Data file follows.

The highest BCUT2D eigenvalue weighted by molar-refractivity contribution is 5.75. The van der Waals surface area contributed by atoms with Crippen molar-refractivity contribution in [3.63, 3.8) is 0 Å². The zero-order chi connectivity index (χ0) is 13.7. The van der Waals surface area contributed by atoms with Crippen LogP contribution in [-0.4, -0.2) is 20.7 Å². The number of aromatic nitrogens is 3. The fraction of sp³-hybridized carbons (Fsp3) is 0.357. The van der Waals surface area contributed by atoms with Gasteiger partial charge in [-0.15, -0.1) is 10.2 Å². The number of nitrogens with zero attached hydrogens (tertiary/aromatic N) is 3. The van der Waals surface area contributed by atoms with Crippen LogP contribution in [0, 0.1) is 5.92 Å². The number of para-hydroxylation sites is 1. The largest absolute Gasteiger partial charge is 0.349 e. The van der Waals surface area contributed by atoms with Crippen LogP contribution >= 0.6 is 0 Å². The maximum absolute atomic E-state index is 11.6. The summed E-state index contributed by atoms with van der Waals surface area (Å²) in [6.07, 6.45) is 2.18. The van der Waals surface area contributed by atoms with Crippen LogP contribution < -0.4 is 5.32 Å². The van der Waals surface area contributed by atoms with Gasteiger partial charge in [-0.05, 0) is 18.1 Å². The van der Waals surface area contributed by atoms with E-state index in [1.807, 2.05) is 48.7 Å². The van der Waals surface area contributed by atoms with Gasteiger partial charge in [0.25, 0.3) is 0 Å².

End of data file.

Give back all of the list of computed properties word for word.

The highest BCUT2D eigenvalue weighted by molar-refractivity contribution is 5.75. The van der Waals surface area contributed by atoms with Crippen molar-refractivity contribution in [3.63, 3.8) is 0 Å². The zero-order chi connectivity index (χ0) is 13.7. The van der Waals surface area contributed by atoms with Crippen LogP contribution in [-0.4, -0.2) is 20.7 Å². The number of aromatic nitrogens is 3. The fraction of sp³-hybridized carbons (Fsp3) is 0.357. The van der Waals surface area contributed by atoms with Gasteiger partial charge in [-0.15, -0.1) is 10.2 Å². The number of nitrogens with zero attached hydrogens (tertiary/aromatic N) is 3. The van der Waals surface area contributed by atoms with Crippen LogP contribution in [0, 0.1) is 5.92 Å². The number of para-hydroxylation sites is 1. The largest absolute Gasteiger partial charge is 0.349 e. The van der Waals surface area contributed by atoms with Crippen LogP contribution >= 0.6 is 0 Å². The maximum absolute atomic E-state index is 11.6. The summed E-state index contributed by atoms with van der Waals surface area (Å²) in [6.07, 6.45) is 2.18. The van der Waals surface area contributed by atoms with Crippen LogP contribution < -0.4 is 5.32 Å². The van der Waals surface area contributed by atoms with Gasteiger partial charge in [-0.05, 0) is 18.1 Å². The van der Waals surface area contributed by atoms with E-state index in [1.807, 2.05) is 48.7 Å². The van der Waals surface area contributed by atoms with Gasteiger partial charge in [0.25, 0.3) is 0 Å².